As we neared the Australian coast we entered shipping lanes, the likes of which we hadn't seen since the west coast of the US. These shipping lanes were designated on our charts and as we entered them we started dodging ships. Passing ships in the day or night is always something that requires vigilance, but it no longer instills the fear I felt on our first few nights out of Neah Bay. We watched many of them fly past us just big solid returns on radar at night, sometimes a glow on the horizon at most. Others cruised past us coming within a couple of miles. This is plenty close to a freighter at sea and until you see these behemoths underway on the open ocean, you really can't imagine how big they look and how fast they move. After a night of about 12 ships spotted, I awoke for by 0600-0900 watch to a clear morning with just over 100 miles to go to Bundy. The wind had died and we were motoring under sunny skies and flat seas. We had hoped for our last day at sea to be flat and calm so we could clean up the boat prior to arrival. Ken, as the person coming off watch, told me what sail was up, and that we were motoring, and if there were any ships around. He said "oh, there's a ship coming up from behind us", then he dived for the sea berth and shut his eyes. I spotted the ship on radar and went out and got a visual of him on our stern quarter just on the horizon.

Speck on the horizon is a freighter heading along the Australian coast.

I have learned that once you can see these big guys visually, they will be right next to you pretty quickly. They often go horizon to horizon in less than 20 minutes. I watched him for a little while and he seemed to be heading right for us. I then put a bearing line on him on the radar to verify if he was on a collision course with us. He seemed to be marching right down the bearing line to us. I hate to wake Ken up, as he often thinks I'm paranoid about big ships. I finally tell him that this guy is on a collision course with us and we need to call him or change course. Ken is playing opossum in bed and snickers, saying he thought this might be the case when he went to bed. I was only mildly amused at this "passage humor", but wasn't as ticked off as I would have been a few years ago. We called the ship, who answered immediately, and was very polite. He even offered to change his course to accommodate us. We were pleasantly surprised and thanked him. He turned a bit to starboard and crossed behind us -- but not by much.

The large freighter with his bow wake visible as he turns slightly to starboard to avoid us

The freighter passing us on the starboard side only about 1/4 mile away.

The day ended up being a glorious one. We got through the shipping lanes by mid-morning; the sun was shining and we had flat millpond seas of the crystal clear water of the Coral Sea. After our morning off-watch naps, we started cleaning up the boat. We cleaned the galley, wiped down the wood and hosed off the cockpit. Felicity would receive a proper bath once we got in the marina, but we did an initial clean up as we expected to have Australian quarantine and customs officers aboard as soon as we arrived.

While we were cleaning we were greeted by a pod of huge bottlenose dolphins. This is a site that we always find exciting. We were soon on the bow with cameras in hand as the dolphin played under the bow and did aerial acrobatics around the boat.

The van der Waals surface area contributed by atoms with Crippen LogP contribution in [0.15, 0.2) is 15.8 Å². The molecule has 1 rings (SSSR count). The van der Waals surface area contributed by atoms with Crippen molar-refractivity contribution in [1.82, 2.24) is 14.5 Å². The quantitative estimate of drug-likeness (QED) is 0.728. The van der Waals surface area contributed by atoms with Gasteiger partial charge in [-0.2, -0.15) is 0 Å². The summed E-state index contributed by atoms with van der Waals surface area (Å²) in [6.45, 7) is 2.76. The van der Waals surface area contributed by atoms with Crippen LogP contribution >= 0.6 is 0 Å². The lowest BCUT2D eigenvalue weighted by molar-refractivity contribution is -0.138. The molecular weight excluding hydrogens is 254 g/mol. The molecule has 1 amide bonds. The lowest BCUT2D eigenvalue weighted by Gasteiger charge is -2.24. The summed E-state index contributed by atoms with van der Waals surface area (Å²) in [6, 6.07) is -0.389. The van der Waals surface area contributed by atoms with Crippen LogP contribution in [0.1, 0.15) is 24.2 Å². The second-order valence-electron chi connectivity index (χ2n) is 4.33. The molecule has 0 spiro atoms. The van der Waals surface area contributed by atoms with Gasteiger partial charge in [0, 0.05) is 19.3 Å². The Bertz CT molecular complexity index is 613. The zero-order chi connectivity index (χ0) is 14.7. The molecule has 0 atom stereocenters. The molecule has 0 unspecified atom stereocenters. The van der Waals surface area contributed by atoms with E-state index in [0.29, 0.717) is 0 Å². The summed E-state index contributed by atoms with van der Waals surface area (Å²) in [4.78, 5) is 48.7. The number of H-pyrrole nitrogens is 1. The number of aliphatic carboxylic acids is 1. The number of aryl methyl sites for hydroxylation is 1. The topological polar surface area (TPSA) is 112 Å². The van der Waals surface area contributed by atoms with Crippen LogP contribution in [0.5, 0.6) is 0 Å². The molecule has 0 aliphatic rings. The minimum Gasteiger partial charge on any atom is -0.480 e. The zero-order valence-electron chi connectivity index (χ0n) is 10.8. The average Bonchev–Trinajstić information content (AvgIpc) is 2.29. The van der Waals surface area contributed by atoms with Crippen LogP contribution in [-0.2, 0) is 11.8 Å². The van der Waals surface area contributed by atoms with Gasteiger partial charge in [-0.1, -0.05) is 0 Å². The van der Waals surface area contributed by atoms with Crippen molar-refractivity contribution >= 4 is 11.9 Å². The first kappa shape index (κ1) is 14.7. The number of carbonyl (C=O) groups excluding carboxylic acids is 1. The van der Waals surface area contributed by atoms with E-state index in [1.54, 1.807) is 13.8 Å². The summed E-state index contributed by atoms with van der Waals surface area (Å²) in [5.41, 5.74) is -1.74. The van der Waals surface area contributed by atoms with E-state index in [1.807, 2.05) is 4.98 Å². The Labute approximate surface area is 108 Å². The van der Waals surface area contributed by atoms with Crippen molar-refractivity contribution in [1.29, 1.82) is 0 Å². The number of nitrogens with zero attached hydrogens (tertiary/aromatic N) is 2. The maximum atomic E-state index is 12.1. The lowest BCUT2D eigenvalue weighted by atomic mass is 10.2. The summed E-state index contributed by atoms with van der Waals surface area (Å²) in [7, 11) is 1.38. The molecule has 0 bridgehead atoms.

Cath, on the bow, watching the dolphin



A large pod of Bottlenose dolphin playing in Felicity's bow wake in the Coral Sea, 100 miles from Australia

We motored the last 100 or so miles in flat seas and light winds. On our last night, we had a few rain squalls and some thunder and lightening we could see toward the coast.. By dawn the next morning, we were within 30 miles of the coast and surprisingly still couldn't find Australia on radar! It is a flat country. After a few more hours, we spotted the coast on radar and then visually. We had contacted Australian Customs via email about halfway through our trip with an approximate arrival time, and called them again once we were within VHF range the morning we arrived. We motored into the well marked channel of the Burnett River heading for the Bundaberg Port Marina. As we approached the marina, we were first told to anchor in the river to wait for a customs slip to open up as there were several boats checking-in. A few minutes later, we were called again and directed to a regular marina slip where customs and quarantine would meet us.

The quarantine officer was the first aboard. As in New Zealand, she was very polite and friendly. However, both New Zealand and Australia take their quarantine issues very seriously and we lost a number of food items as well as had to have some of our woodcarvings sprayed with insecticide. Next the customs/immigration officer came aboard. You are required to have an Australian Visa, before you enter the country. When you fly into Australia, this is usually done electronically by your travel agent. We had applied for and received our visas at the Australian Consulate in Port Vila, Vanuatu. However, as we were bringing a boat into the country there was quite a bit of additional paperwork we needed to complete. The Customs official asked the usual firearm, tobacco, and liquor questions. He was quite reasonable about our wine collection, which exceeded the 2 bottle limit, letting us keep everything duty free. He also asked to see the list of drugs in our ships medical kit, and though we had a couple of items that were on their restricted list we were allowed to keep these too.

After a about an hour, we were checked into Australia! We had made it across the Pacific having traveled over 12,000 miles in our little 31 foot boat.